James Andrew Beard was born on May 5, 1903, in Portland, Oregon. His mother, an independent English woman passionate about food, ran a boarding house. His father worked at Portland's Customs House. As a child, Beard spent his summers at the beach at Gearhart, Oregon, fishing, gathering shellfish, picking wild berries, and cooking meals with what he collected. In 1923, after studying briefly at Reed College, Beard went on the road with a theatrical troupe. He lived abroad for several years, studying voice and theater, before returning to the U.S. for good in 1927. Although he continued his attempts to break into show business, by 1935 he needed to supplement his meager income by starting a catering business.
Beard quickly revolutionized what then passed for cocktail food by offering more substantial fare. With the opening of a small food shop called Hors d'Oeuvre Inc. in 1937, he decided that his future lay in the world of food and cooking. In 1940 he published the first major cookbook devoted to cocktail food, Hors D'Oeuvres & Canapés, and followed up with Cooking It Outdoors, the first serious work on outdoor cooking. During World War II, Beard spent most of his time with the United Seamen's Service where he helped to set up sailors' canteens in Puerto Rico, Rio de Janeiro, Marseilles, and Panama. Upon returning to New York in 1945, he immersed himself in the culinary community.
Between 1945 and 1955, Beard published seven books. He also appeared in his own segment on television's first cooking show on NBC in 1946, following that with many other spots on television and radio. Beard contributed articles to magazines including Gourmet and House & Garden, served as a consultant to many restaurateurs and food producers and ran his own restaurant on Nantucket in Massachusetts.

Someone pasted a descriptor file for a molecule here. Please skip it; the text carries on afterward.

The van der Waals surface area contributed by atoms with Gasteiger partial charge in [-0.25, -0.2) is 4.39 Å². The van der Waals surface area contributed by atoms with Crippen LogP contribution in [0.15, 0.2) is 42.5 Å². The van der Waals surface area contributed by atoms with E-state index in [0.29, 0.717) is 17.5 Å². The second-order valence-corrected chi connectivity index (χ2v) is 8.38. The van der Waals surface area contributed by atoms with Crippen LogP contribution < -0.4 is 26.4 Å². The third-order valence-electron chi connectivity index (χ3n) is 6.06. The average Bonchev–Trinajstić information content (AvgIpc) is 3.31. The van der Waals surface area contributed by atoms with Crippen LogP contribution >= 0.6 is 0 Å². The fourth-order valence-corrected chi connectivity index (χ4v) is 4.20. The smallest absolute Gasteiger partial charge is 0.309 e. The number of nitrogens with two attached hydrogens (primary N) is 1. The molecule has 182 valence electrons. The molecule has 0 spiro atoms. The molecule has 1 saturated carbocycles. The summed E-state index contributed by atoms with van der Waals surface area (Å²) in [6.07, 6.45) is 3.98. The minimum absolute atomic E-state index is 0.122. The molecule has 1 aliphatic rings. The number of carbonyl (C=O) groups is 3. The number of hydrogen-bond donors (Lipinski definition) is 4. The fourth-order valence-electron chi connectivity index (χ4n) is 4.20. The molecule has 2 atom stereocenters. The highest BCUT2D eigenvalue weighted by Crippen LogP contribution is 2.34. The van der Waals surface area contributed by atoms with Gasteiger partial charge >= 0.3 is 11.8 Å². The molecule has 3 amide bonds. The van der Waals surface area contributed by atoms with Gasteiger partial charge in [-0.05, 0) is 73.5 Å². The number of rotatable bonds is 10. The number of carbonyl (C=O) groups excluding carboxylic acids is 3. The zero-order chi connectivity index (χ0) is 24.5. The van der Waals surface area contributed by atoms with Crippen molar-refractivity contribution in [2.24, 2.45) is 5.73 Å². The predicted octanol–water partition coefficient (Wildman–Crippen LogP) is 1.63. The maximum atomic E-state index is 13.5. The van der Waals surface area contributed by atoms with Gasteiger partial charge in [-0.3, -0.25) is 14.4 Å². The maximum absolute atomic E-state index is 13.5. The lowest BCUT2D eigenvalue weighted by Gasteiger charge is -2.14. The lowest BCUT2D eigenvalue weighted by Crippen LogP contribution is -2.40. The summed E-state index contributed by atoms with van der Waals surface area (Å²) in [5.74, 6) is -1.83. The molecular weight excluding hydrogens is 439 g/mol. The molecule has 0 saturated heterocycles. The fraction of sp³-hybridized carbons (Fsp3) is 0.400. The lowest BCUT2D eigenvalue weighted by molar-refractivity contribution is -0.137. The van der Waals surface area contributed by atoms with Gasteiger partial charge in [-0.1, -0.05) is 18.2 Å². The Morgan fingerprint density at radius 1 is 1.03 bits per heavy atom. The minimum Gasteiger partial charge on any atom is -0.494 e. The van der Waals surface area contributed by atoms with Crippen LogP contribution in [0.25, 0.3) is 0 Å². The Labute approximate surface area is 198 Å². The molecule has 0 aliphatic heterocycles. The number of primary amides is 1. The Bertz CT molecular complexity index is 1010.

In 1955, he established The James Beard Cooking School. For the next 30 years Beard taught cooking, both at his own schools in New York and Seaside, Oregon, and around the country at women's clubs, other cooking schools, and civic groups. He was a tireless traveler, spreading everywhere his message of good food, honestly prepared with fresh, wholesome, American ingredients. Beard also continued to write cookbooks, many of which became classics. Among the titles: The James Beard Cookbook (1959), Beard on Bread (1973), James Beard's Theory & Practice of Good Cooking (1977) and The New James Beard (1981).
Often hailed as "The Father of American Cooking," Beard was the champion and the embodiment of American food. From his best-selling books to his pioneering work in television to his famous cooking school, Beard's efforts provided a strong foundation for a country just becoming aware of its own culinary heritage. When he died in 1985, aged 81, he left a legacy of excellence and integrity to generations of home cooks and professional chefs.
(Sources: James Beard Foundation | Epicurious.com)